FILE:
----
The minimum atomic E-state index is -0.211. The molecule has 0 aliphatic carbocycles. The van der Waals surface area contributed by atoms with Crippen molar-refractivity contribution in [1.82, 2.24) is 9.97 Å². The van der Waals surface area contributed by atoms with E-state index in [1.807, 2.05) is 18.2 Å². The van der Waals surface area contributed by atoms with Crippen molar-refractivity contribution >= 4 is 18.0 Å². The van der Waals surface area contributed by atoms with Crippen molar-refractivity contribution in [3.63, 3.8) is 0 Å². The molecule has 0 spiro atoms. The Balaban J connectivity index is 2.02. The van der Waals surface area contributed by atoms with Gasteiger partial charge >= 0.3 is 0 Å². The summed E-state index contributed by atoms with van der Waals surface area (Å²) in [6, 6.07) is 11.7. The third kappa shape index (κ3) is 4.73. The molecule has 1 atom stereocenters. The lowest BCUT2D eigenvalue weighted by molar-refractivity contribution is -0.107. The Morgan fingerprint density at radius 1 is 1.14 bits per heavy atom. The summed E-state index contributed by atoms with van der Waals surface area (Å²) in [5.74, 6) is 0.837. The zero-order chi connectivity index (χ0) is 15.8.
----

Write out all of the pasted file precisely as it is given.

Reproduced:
The minimum atomic E-state index is -0.211. The molecule has 0 aliphatic carbocycles. The van der Waals surface area contributed by atoms with Crippen molar-refractivity contribution in [1.82, 2.24) is 9.97 Å². The van der Waals surface area contributed by atoms with E-state index in [1.807, 2.05) is 18.2 Å². The van der Waals surface area contributed by atoms with Crippen molar-refractivity contribution >= 4 is 18.0 Å². The van der Waals surface area contributed by atoms with Crippen molar-refractivity contribution in [3.63, 3.8) is 0 Å². The molecule has 0 spiro atoms. The Balaban J connectivity index is 2.02. The van der Waals surface area contributed by atoms with Gasteiger partial charge >= 0.3 is 0 Å². The summed E-state index contributed by atoms with van der Waals surface area (Å²) in [6, 6.07) is 11.7. The third kappa shape index (κ3) is 4.73. The molecule has 1 atom stereocenters. The lowest BCUT2D eigenvalue weighted by molar-refractivity contribution is -0.107. The Morgan fingerprint density at radius 1 is 1.14 bits per heavy atom. The summed E-state index contributed by atoms with van der Waals surface area (Å²) in [5.74, 6) is 0.837. The zero-order chi connectivity index (χ0) is 15.8.